It was certainly a déjà vu experience at the 5G Asia conference last week when the discussion at a big data analytics panel turned to the continued mindset and cultural gap between mobile operators and the so-called OTT players.
The response from panelists, to the simple question “why are global internet companies ahead in using data analytics?”, took me back to 2006 when I attended my first billing events in the region.
I recall the talk back then of the need for a real mindset shift, to hire people from outside, to change the internal culture, to take on more risks. A decade later, after billing conferences have morphed into CEM (customer experience management) and then to big data events, the themes have generally changed very little.
YLT Communications (Malaysia) CEO Wing Lee bluntly said: “Telcos are used to moving bits, they don’t understand the importance of data. Internet businesses thrive on data. It requires a total mindset change. They [operators] have to go to school and wise up quickly.”
Ahmed Saady Yaamin, VP of business intelligence at Robi Axiata in Bangladesh, argued that it has to do with how telcos interact with their customers compared with the OTT firms. “The lack of customer trust with telcos allows OTTs to gather more personal data and deliver more personal services.”
Users are willing to sign away access to certain personal data, which is the way the internet players generate revenue. Telcos haven’t been able to reach that level of trust with their customers, participants grumbled.
A comment from the audience suggested that the ongoing gap was due in large part to regulatory issues that limit data sharing. But the moderator, Virat Patel, MD of Pioneer Consulting Asia, noted it was important for operators to determine what they can do within these constraints, since they aren’t likely to be removed any time soon.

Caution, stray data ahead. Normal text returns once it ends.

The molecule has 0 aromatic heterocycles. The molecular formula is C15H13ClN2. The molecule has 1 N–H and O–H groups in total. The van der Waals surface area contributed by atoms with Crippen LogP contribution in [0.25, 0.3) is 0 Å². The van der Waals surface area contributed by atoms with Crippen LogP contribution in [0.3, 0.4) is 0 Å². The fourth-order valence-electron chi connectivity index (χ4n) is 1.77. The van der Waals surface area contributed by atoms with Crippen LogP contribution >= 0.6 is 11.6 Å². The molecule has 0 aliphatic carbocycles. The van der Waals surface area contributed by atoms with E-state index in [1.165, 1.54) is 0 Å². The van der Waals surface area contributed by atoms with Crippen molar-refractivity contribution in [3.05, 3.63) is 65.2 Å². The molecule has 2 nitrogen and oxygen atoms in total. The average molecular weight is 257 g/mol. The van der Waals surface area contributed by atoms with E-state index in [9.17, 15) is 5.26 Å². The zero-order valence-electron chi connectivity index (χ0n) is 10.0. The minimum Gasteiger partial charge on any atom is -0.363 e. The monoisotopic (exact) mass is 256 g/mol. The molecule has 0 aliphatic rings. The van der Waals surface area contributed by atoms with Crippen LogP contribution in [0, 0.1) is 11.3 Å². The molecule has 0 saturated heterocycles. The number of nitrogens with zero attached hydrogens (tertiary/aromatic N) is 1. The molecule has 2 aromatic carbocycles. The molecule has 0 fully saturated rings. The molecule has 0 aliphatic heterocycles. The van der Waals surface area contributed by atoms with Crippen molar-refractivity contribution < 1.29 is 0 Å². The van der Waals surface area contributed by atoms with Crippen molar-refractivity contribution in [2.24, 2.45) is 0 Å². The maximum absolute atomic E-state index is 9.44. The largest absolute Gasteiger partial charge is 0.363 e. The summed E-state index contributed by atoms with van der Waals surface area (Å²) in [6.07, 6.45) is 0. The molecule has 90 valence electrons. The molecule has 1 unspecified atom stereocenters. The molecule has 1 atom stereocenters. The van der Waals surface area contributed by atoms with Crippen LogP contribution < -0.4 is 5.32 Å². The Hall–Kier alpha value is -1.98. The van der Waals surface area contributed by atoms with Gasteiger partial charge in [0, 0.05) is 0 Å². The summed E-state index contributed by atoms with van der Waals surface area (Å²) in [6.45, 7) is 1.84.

It was interesting that in the next big data session, Huawei’s Zhang Lufeng claimed that data openness is the key for data monetisation.
The panel was in agreement that it starts with the type of people being hired, but also requires a top-down approach, with top management having to understand the objectives and how to improve analytics. A common problem is that many firms avoid transparency and sharing data between departments and even between executives, which again is a cultural, mindset issue.
Robi’s Yaamin noted that just the fact that most telcos see a call centre as a cost centre is telling. From another point of view, he said a call centre can move to monetising insights gleaned from interactions with customers.
As for the opportunity to sell data to other companies, particularly consumer brands, he insisted that the market is not mature and telcos don’t have that much confidence to move ahead in this area.
Wing from YLT said: “Big data is about action, otherwise it’s just a bunch of guys looking at spreadsheets and a waste of storage space. There has to be a fundamental change to embrace analytics.”
Let’s see if that message has been widely adopted by 2026.
The editorial views expressed in this article are solely those of the author and will not necessarily reflect the views of the GSMA, its Members or Associate Members.